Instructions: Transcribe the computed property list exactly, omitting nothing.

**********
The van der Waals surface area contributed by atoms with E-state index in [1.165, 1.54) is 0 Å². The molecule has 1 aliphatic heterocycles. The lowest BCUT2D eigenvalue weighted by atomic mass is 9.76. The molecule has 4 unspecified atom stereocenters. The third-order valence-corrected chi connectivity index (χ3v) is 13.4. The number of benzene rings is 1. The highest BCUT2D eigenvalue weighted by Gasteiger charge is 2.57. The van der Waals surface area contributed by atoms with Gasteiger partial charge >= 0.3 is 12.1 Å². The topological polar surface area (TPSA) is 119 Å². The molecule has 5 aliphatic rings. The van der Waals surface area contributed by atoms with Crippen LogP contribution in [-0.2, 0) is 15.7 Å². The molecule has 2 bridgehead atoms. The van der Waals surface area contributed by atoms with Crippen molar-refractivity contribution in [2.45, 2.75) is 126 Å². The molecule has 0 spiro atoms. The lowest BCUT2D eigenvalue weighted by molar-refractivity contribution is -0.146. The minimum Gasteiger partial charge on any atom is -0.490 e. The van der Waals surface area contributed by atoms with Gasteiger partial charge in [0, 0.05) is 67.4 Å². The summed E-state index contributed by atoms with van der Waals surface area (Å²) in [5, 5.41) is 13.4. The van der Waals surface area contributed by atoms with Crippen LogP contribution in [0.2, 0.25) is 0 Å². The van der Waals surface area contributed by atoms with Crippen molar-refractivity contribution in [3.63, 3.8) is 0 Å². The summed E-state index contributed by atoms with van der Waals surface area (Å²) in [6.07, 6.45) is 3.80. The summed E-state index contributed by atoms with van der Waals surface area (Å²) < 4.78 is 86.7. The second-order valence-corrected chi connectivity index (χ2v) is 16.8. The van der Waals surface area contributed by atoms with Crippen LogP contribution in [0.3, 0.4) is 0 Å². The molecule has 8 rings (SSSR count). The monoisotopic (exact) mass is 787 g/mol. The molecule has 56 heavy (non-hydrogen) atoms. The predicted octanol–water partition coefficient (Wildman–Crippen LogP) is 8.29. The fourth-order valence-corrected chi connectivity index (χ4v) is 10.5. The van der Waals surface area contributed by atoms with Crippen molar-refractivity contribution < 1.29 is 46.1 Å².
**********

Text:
The van der Waals surface area contributed by atoms with E-state index in [1.165, 1.54) is 0 Å². The molecule has 1 aliphatic heterocycles. The lowest BCUT2D eigenvalue weighted by atomic mass is 9.76. The molecule has 4 unspecified atom stereocenters. The third-order valence-corrected chi connectivity index (χ3v) is 13.4. The number of benzene rings is 1. The highest BCUT2D eigenvalue weighted by Gasteiger charge is 2.57. The van der Waals surface area contributed by atoms with Gasteiger partial charge >= 0.3 is 12.1 Å². The topological polar surface area (TPSA) is 119 Å². The molecule has 5 aliphatic rings. The van der Waals surface area contributed by atoms with Crippen LogP contribution in [-0.2, 0) is 15.7 Å². The molecule has 2 bridgehead atoms. The van der Waals surface area contributed by atoms with Crippen molar-refractivity contribution in [2.45, 2.75) is 126 Å². The molecule has 0 spiro atoms. The lowest BCUT2D eigenvalue weighted by molar-refractivity contribution is -0.146. The minimum Gasteiger partial charge on any atom is -0.490 e. The van der Waals surface area contributed by atoms with Gasteiger partial charge in [0, 0.05) is 67.4 Å². The summed E-state index contributed by atoms with van der Waals surface area (Å²) in [5, 5.41) is 13.4. The van der Waals surface area contributed by atoms with Crippen LogP contribution in [0.2, 0.25) is 0 Å². The van der Waals surface area contributed by atoms with Crippen molar-refractivity contribution in [3.63, 3.8) is 0 Å². The summed E-state index contributed by atoms with van der Waals surface area (Å²) in [6.07, 6.45) is 3.80. The summed E-state index contributed by atoms with van der Waals surface area (Å²) < 4.78 is 86.7. The second-order valence-corrected chi connectivity index (χ2v) is 16.8. The van der Waals surface area contributed by atoms with Crippen LogP contribution in [0.3, 0.4) is 0 Å². The molecule has 8 rings (SSSR count). The monoisotopic (exact) mass is 787 g/mol. The molecule has 56 heavy (non-hydrogen) atoms. The predicted octanol–water partition coefficient (Wildman–Crippen LogP) is 8.29. The fourth-order valence-corrected chi connectivity index (χ4v) is 10.5. The van der Waals surface area contributed by atoms with Crippen molar-refractivity contribution < 1.29 is 46.1 Å².